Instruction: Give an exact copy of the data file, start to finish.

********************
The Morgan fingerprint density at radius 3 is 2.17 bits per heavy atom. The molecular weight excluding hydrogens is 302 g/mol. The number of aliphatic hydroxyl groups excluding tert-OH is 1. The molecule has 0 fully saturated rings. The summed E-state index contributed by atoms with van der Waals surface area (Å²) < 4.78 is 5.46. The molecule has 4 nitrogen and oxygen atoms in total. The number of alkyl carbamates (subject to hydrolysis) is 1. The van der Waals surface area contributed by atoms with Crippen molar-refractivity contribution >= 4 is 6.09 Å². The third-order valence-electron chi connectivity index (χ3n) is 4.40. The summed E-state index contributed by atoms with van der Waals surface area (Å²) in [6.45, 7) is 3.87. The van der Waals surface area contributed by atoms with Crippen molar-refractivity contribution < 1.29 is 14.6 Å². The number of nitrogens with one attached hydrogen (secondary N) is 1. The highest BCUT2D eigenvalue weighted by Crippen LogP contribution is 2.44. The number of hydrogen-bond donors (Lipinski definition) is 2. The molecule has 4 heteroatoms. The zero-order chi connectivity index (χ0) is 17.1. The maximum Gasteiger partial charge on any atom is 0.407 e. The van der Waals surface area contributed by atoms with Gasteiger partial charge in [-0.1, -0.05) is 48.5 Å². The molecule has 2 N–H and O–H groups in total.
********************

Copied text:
The Morgan fingerprint density at radius 3 is 2.17 bits per heavy atom. The molecular weight excluding hydrogens is 302 g/mol. The number of aliphatic hydroxyl groups excluding tert-OH is 1. The molecule has 0 fully saturated rings. The summed E-state index contributed by atoms with van der Waals surface area (Å²) < 4.78 is 5.46. The molecule has 4 nitrogen and oxygen atoms in total. The number of alkyl carbamates (subject to hydrolysis) is 1. The van der Waals surface area contributed by atoms with Crippen molar-refractivity contribution >= 4 is 6.09 Å². The third-order valence-electron chi connectivity index (χ3n) is 4.40. The summed E-state index contributed by atoms with van der Waals surface area (Å²) in [6.45, 7) is 3.87. The van der Waals surface area contributed by atoms with Crippen molar-refractivity contribution < 1.29 is 14.6 Å². The number of nitrogens with one attached hydrogen (secondary N) is 1. The highest BCUT2D eigenvalue weighted by Crippen LogP contribution is 2.44. The number of hydrogen-bond donors (Lipinski definition) is 2. The molecule has 4 heteroatoms. The zero-order chi connectivity index (χ0) is 17.1. The maximum Gasteiger partial charge on any atom is 0.407 e. The van der Waals surface area contributed by atoms with Gasteiger partial charge in [-0.1, -0.05) is 48.5 Å². The molecule has 2 N–H and O–H groups in total.